J Natl Cancer Inst. 2013 May 9. [Epub ahead of print]
Comparative Effectiveness Research in Cancer Genomics and Precision Medicine: Current Landscape and Future Prospects.
Simonds NI, Khoury MJ, Schully SD, Armstrong K, Cohn WF, Fenstermacher DA, Ginsburg GS, Goddard KA, Knaus WA, Lyman GH, Ramsey SD, Xu J, Freedman AN.
Affiliations of authors: Division of Cancer Control and Population Science (DCCPS), National Cancer Institute, National Institutes of Health, Department of Health and Human Services, Bethesda, MD (NIS, MJK, SDS, ANF); Office of Public Health Genomics, Centers for Disease Control and Prevention, Atlanta, GA (MJK); Department of Medicine, Perelman School of Medicine, University of Pennsylvania, Philadelphia, PA (KA); Division of Biomedical Informatics, Public Health Sciences, University of Virginia School of Medicine, Charlottesville, VA (WK); Biomedical Informatics Department, H. Lee Moffitt Cancer Center and Research Institute, Tampa, FL (DF); Institute for Genome Sciences and Policy, Duke University Medical Center, Durham, NC (GSG); Center for Health Research, Kaiser Permanente Northwest, Portland, OR (KABG); Applied Genomics Research Institute, Center for Clinical and Research Informatics, North Shore University Health System, Evanston, IL (WK); Department of Medicine, Division of Medical Oncology, Duke University School of Medicine and the Duke Cancer Institute, Durham, NC (GHL); Public Health Sciences Division, Fred Hutchinson Cancer Research Center, Seattle, WA (SDR); Center for Cancer Genomics, Wake Forest School of Medicine, Winston-Salem, NC (JX).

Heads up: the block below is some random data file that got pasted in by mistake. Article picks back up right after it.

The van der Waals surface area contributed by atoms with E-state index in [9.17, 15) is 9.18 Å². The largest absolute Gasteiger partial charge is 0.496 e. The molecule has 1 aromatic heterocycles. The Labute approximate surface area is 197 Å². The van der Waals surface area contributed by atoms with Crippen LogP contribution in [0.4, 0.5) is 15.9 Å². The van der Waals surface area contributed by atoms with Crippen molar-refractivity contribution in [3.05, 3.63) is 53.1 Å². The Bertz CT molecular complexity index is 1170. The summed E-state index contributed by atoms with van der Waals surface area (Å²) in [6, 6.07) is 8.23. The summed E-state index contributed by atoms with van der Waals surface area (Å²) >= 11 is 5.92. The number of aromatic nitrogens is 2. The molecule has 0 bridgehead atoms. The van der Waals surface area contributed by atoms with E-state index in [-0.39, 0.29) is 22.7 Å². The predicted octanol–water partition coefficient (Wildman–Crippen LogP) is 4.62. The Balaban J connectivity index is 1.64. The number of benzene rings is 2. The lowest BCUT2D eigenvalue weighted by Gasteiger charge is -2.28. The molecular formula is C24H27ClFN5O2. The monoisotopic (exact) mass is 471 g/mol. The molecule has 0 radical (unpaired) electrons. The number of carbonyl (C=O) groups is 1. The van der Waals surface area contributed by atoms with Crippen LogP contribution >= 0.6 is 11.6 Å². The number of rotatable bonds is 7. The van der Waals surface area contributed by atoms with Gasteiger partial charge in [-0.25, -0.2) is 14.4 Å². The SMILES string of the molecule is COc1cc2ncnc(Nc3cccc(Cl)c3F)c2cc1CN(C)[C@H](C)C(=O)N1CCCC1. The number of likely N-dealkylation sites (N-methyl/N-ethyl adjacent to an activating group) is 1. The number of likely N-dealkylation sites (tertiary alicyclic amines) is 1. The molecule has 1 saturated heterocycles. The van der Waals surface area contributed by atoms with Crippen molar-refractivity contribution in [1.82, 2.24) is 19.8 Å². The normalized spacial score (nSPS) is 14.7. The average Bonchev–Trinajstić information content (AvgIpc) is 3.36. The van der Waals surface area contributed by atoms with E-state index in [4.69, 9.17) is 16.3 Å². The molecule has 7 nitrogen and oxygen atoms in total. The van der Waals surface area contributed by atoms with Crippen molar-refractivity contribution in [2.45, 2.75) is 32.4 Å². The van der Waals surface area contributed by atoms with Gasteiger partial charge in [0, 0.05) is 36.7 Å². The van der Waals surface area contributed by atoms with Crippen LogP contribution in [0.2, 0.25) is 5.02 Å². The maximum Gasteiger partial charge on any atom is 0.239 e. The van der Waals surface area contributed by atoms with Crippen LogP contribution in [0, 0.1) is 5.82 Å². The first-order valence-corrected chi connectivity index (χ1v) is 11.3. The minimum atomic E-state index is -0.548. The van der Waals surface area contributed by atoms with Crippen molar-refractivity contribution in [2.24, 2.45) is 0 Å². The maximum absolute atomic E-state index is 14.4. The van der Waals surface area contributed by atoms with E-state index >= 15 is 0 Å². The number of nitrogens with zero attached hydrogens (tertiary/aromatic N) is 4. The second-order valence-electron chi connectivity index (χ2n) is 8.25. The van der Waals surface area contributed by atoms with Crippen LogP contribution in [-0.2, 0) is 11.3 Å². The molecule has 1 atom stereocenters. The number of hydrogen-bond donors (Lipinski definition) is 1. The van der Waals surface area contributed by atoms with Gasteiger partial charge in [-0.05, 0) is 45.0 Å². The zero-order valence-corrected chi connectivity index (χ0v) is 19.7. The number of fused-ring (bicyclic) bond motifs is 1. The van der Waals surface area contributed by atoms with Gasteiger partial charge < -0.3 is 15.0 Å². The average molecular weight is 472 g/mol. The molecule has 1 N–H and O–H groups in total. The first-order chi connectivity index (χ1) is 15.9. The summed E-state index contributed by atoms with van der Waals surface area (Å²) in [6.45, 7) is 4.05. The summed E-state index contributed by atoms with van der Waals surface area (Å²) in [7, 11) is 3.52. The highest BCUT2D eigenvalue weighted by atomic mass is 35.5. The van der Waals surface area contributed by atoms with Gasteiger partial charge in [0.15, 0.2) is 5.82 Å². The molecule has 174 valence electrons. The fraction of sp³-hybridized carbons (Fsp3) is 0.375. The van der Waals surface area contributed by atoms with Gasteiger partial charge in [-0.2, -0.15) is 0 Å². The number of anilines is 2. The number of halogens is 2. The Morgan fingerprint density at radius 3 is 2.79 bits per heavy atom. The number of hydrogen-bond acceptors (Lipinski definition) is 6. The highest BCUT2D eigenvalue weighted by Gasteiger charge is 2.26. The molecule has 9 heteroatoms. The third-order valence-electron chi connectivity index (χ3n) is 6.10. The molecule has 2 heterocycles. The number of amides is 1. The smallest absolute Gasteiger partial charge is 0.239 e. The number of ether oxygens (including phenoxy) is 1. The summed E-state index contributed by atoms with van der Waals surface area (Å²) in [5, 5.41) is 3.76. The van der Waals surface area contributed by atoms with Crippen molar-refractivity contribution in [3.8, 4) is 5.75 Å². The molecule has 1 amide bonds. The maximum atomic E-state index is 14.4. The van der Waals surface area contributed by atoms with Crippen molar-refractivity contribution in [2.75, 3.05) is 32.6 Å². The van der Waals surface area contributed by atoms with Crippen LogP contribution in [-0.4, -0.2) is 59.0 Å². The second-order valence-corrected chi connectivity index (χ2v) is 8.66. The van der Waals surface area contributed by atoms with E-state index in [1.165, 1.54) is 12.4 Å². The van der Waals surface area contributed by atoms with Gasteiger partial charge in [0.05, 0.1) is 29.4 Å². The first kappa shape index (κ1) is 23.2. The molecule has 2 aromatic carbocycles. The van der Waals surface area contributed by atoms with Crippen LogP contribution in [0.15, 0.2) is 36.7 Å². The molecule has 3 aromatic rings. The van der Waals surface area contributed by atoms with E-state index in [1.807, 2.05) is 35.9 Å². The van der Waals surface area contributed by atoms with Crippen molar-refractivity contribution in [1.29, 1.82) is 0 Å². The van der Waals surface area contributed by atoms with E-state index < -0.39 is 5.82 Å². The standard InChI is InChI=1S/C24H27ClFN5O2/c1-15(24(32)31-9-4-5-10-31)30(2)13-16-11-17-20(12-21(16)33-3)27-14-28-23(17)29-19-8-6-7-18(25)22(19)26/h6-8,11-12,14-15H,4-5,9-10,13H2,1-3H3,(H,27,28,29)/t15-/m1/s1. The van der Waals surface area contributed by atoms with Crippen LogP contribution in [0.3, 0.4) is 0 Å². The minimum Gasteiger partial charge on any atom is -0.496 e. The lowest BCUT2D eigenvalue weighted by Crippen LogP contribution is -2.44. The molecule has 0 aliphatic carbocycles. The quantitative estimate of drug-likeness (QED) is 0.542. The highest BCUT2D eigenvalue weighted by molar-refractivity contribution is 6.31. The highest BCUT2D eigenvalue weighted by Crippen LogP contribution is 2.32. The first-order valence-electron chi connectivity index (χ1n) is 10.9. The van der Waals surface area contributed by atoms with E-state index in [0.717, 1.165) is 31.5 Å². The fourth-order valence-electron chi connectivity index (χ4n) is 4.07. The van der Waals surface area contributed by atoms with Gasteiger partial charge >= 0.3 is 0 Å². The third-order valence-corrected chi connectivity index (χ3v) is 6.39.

A major promise of genomic research is information that can transform health care and public health through earlier diagnosis, more effective prevention and treatment of disease, and avoidance of drug side effects. Although there is interest in the early adoption of emerging genomic applications in cancer prevention and treatment, there are substantial evidence gaps that are further compounded by the difficulties of designing adequately powered studies to generate this evidence, thus limiting the uptake of these tools into clinical practice. Comparative effectiveness research (CER) is intended to generate evidence on the "real-world" effectiveness compared with existing standards of care so informed decisions can be made to improve health care. Capitalizing on funding opportunities from the American Recovery and Reinvestment Act of 2009, the National Cancer Institute funded seven research teams to conduct CER in genomic and precision medicine and sponsored a workshop on CER on May 30, 2012, in Bethesda, Maryland. This report highlights research findings from those research teams, challenges to conducting CER, the barriers to implementation in clinical practice, and research priorities and opportunities in CER in genomic and precision medicine. Workshop participants strongly emphasized the need for conducting CER for promising molecularly targeted therapies, developing and supporting an integrated clinical network for open-access resources, supporting bioinformatics and computer science research, providing training and education programs in CER, and conducting research in economic and decision modeling.
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